The average of new claims over the past month, meanwhile, rose by 2,250 to a still-low 304,750, the Labor Department said Thursday. The four-week average smooths out sharp fluctuations in the more volatile weekly report and is seen as a more accurate predictor of labor-market trends.
To reiterate the point I make every Thursday morning, it’s worth remembering that week-to-week results can vary widely, and it’s best not to read too much significance into any one report.
In terms of metrics, when jobless claims fall below the 400,000 threshold, it’s considered evidence of an improving jobs landscape. At this point, we’ve been below 300,000 in 21 of the last 27 weeks. On the other hand, we’ve been above 300,000 in 5 of the last 10 weeks.
When Frank Gaffney, a prominent right-wing conspiracy theorist, hosted the South Carolina National Security Action Summit last week, it was easy to predict the rhetoric would get pretty nutty. It turns out, however, that the gathering was even more radical than expected.
A few unannounced Republican presidential candidates -- Rick Santorum, Ted Cruz, and Bobby Jindal -- participated in the "summit," no doubt eager to curry favor with the far-right activists in the early primary state. But it seems the most memorable remarks came from an audience member, not a White House hopeful.
"Why is the Congress rolling over and letting this Communist dictator destroy my country? Y'all know what he is and I know what he is. I want him out of the White House; he's not a citizen; he could have been removed a long time ago...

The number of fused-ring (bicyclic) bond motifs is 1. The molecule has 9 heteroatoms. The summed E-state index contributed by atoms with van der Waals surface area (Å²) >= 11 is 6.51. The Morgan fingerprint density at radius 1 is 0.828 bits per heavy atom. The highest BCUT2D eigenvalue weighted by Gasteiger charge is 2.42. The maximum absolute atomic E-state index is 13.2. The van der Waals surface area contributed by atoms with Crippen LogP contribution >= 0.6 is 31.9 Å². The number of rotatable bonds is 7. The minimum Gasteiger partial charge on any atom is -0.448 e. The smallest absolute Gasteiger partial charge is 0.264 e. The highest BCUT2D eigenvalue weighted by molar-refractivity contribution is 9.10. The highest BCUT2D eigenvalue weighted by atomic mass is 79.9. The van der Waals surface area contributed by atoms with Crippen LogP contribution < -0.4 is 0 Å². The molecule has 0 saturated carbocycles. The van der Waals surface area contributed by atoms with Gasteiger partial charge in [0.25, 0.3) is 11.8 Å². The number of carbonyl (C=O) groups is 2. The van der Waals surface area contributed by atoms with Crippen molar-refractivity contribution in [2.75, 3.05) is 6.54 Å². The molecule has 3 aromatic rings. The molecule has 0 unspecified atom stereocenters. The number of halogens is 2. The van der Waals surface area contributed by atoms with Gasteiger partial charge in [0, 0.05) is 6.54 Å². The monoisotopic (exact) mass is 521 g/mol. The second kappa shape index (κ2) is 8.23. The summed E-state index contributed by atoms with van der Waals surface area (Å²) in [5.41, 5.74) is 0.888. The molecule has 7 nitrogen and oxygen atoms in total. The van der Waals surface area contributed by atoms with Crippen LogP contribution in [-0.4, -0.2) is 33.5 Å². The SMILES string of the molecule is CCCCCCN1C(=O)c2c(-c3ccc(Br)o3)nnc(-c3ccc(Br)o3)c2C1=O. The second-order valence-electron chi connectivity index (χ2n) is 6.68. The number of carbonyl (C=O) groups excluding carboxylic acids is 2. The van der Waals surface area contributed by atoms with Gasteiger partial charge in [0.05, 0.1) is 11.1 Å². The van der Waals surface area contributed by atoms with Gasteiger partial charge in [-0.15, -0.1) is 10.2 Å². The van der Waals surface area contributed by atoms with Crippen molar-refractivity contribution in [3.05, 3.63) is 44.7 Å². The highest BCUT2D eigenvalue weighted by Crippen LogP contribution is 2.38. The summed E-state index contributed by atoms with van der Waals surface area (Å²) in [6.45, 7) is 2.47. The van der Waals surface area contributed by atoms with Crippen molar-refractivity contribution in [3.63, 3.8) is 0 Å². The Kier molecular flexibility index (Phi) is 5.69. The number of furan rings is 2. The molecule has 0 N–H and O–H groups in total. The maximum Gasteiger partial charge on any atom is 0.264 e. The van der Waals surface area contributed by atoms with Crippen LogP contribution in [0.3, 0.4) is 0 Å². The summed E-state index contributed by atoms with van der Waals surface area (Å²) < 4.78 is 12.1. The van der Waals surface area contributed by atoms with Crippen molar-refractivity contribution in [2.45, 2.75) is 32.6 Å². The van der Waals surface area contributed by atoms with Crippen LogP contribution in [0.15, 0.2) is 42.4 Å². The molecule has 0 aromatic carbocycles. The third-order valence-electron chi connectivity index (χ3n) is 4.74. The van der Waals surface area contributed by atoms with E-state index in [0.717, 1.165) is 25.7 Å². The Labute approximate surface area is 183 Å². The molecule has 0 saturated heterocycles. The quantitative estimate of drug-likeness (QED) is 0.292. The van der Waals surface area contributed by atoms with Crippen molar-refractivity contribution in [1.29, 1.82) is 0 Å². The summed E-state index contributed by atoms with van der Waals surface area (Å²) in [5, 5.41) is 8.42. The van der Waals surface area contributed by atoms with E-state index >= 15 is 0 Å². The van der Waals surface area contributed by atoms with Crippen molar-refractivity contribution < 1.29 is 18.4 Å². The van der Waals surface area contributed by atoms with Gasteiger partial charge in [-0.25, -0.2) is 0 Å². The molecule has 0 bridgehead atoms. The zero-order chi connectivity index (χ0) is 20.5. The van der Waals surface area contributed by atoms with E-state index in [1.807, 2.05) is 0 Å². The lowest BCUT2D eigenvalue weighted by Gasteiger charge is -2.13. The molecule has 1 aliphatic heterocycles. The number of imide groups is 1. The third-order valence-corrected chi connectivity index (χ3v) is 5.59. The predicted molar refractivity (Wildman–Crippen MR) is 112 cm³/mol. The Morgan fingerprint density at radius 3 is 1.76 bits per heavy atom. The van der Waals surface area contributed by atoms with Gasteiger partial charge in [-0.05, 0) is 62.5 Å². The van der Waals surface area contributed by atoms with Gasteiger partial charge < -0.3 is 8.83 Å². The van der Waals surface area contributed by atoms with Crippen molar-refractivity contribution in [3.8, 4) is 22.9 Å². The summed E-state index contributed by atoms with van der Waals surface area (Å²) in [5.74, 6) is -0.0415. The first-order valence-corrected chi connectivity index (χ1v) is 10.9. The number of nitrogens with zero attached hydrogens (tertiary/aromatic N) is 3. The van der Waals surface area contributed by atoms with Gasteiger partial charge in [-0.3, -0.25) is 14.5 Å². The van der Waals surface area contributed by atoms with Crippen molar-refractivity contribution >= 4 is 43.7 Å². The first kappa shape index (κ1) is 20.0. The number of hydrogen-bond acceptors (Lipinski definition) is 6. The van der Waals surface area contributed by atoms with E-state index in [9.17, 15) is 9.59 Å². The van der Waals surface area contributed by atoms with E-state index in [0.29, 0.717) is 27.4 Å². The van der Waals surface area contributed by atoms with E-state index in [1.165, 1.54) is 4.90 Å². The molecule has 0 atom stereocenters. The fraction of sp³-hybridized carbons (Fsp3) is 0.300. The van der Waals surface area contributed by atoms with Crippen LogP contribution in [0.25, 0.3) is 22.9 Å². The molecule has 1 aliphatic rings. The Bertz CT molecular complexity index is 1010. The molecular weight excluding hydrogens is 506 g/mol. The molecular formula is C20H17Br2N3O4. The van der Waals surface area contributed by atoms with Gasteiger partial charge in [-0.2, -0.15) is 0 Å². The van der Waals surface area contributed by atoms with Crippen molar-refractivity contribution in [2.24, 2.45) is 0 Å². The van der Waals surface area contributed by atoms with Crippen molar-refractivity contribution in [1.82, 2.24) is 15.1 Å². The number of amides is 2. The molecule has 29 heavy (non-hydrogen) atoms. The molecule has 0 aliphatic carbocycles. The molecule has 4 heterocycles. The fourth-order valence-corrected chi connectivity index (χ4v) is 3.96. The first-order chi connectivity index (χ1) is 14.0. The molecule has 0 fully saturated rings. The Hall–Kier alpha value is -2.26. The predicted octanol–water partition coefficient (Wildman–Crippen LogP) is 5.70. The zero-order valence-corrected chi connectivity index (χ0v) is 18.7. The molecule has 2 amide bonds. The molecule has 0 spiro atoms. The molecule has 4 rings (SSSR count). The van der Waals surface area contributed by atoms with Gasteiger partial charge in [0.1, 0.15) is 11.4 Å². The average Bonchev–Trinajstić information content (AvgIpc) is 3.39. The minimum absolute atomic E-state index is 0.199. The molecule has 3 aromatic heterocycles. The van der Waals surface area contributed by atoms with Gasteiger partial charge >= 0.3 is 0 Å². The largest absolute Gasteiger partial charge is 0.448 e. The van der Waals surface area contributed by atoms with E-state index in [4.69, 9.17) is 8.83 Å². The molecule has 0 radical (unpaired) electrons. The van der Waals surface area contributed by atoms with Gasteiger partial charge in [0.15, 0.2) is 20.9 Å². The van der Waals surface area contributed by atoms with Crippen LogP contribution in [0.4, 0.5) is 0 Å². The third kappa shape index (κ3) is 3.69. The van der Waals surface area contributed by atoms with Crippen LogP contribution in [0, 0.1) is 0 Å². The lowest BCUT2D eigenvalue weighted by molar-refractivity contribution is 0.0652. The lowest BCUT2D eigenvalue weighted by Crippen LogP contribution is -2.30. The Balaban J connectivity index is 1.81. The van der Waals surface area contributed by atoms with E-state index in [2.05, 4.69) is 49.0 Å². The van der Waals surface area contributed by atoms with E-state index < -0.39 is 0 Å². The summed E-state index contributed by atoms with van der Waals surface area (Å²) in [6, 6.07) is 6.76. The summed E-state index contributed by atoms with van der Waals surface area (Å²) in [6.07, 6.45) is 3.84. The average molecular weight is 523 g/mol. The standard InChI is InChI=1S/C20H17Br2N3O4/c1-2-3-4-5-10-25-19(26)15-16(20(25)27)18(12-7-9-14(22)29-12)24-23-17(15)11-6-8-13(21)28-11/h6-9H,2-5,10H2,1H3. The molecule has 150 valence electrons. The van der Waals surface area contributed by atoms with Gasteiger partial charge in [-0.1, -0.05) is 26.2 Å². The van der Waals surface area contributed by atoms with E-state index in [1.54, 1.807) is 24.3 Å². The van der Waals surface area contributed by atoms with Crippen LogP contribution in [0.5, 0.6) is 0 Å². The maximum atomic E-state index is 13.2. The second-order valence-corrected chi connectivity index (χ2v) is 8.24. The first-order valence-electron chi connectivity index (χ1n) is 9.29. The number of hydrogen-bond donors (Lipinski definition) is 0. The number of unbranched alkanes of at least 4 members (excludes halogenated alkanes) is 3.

"Ted [Cruz?] told me I've got to wait for the next election. I don't think the country will be around for the next election. Obama tried to blow up a nuke in Charleston a few months ago! And the three admirals, and generals. He has totally destroyed our military. He's fired all the generals and all the admirals that said they wouldn't fire on the American people."
To be sure, it's not fair to blame candidates for ridiculous comments from supporters, though Santorum didn't seem particularly eager to disagree with the audience member. The former senator said he can "absolutely agree" about the "complete lack of leadership" from the White House. Specifically on immigration policy, Santorum said "the word 'tyrant'" comes to mind to describe President Obama.
But even putting the Republican's underwhelming reaction aside, there was part of the woman's tirade that stood out for me. Most of the harangue was familiar -- too many on the right have convinced themselves that the president is a Communist dictator who isn't a citizen -- but "Obama tried to blow up a nuke in Charleston a few months ago"?
I pay pretty close attention to the news, and I like to think that if the president was prepared to detonate a nuclear weapon in an American city, I would have heard something about it. So what's this all about?
Rachel Maddow reports on an adventure being undertaken by Buzzfeed staffer Matt Stopera, who figured out that his stolen cell phone had ended up in China and traveled there to meet and share good times with the people who ended up with it. watch